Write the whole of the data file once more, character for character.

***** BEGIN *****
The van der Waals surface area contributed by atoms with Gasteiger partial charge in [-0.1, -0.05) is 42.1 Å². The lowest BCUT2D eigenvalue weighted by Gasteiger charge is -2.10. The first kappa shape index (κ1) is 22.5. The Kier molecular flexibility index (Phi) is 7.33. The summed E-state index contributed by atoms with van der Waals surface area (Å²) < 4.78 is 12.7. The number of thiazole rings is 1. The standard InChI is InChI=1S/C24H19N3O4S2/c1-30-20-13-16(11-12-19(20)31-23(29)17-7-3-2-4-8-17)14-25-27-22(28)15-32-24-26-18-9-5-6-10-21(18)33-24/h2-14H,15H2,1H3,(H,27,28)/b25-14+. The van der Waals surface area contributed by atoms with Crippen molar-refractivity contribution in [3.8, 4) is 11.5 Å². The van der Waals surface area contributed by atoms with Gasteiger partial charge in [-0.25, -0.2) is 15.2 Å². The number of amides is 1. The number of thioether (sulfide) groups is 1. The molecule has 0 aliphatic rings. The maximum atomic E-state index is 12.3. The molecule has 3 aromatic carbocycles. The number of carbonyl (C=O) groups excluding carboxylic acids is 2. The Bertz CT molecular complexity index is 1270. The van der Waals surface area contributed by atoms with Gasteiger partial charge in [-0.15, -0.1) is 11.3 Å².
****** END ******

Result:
The van der Waals surface area contributed by atoms with Gasteiger partial charge in [-0.1, -0.05) is 42.1 Å². The lowest BCUT2D eigenvalue weighted by Gasteiger charge is -2.10. The first kappa shape index (κ1) is 22.5. The Kier molecular flexibility index (Phi) is 7.33. The summed E-state index contributed by atoms with van der Waals surface area (Å²) < 4.78 is 12.7. The number of thiazole rings is 1. The standard InChI is InChI=1S/C24H19N3O4S2/c1-30-20-13-16(11-12-19(20)31-23(29)17-7-3-2-4-8-17)14-25-27-22(28)15-32-24-26-18-9-5-6-10-21(18)33-24/h2-14H,15H2,1H3,(H,27,28)/b25-14+. The van der Waals surface area contributed by atoms with Crippen molar-refractivity contribution in [3.8, 4) is 11.5 Å². The van der Waals surface area contributed by atoms with Gasteiger partial charge in [-0.25, -0.2) is 15.2 Å². The number of amides is 1. The number of thioether (sulfide) groups is 1. The molecule has 0 aliphatic rings. The maximum atomic E-state index is 12.3. The molecule has 3 aromatic carbocycles. The number of carbonyl (C=O) groups excluding carboxylic acids is 2. The Bertz CT molecular complexity index is 1270. The van der Waals surface area contributed by atoms with Gasteiger partial charge in [-0.15, -0.1) is 11.3 Å².